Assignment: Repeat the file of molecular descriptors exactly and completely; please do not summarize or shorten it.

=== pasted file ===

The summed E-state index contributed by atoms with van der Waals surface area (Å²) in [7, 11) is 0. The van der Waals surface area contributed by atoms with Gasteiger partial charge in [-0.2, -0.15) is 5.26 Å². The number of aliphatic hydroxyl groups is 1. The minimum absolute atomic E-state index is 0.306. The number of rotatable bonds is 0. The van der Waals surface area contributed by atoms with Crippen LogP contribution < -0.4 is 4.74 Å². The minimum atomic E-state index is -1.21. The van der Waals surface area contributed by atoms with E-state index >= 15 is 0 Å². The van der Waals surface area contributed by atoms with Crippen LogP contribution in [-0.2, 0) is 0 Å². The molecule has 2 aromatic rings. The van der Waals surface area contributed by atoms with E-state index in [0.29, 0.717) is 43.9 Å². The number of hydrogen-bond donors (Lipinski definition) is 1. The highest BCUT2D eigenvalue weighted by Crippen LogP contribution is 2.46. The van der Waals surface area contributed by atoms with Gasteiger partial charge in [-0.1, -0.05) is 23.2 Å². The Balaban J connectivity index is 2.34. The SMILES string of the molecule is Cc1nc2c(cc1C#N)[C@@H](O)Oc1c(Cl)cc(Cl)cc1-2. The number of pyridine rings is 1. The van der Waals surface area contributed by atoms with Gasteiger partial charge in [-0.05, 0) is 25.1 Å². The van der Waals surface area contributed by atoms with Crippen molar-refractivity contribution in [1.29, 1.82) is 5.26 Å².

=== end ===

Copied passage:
The summed E-state index contributed by atoms with van der Waals surface area (Å²) in [7, 11) is 0. The van der Waals surface area contributed by atoms with Gasteiger partial charge in [-0.2, -0.15) is 5.26 Å². The number of aliphatic hydroxyl groups is 1. The minimum absolute atomic E-state index is 0.306. The number of rotatable bonds is 0. The van der Waals surface area contributed by atoms with Crippen LogP contribution < -0.4 is 4.74 Å². The minimum atomic E-state index is -1.21. The van der Waals surface area contributed by atoms with E-state index >= 15 is 0 Å². The van der Waals surface area contributed by atoms with Crippen LogP contribution in [-0.2, 0) is 0 Å². The molecule has 2 aromatic rings. The van der Waals surface area contributed by atoms with E-state index in [0.29, 0.717) is 43.9 Å². The number of hydrogen-bond donors (Lipinski definition) is 1. The highest BCUT2D eigenvalue weighted by Crippen LogP contribution is 2.46. The van der Waals surface area contributed by atoms with Gasteiger partial charge in [-0.1, -0.05) is 23.2 Å². The Balaban J connectivity index is 2.34. The SMILES string of the molecule is Cc1nc2c(cc1C#N)[C@@H](O)Oc1c(Cl)cc(Cl)cc1-2. The number of pyridine rings is 1. The van der Waals surface area contributed by atoms with Gasteiger partial charge in [-0.05, 0) is 25.1 Å². The van der Waals surface area contributed by atoms with Crippen molar-refractivity contribution in [1.29, 1.82) is 5.26 Å².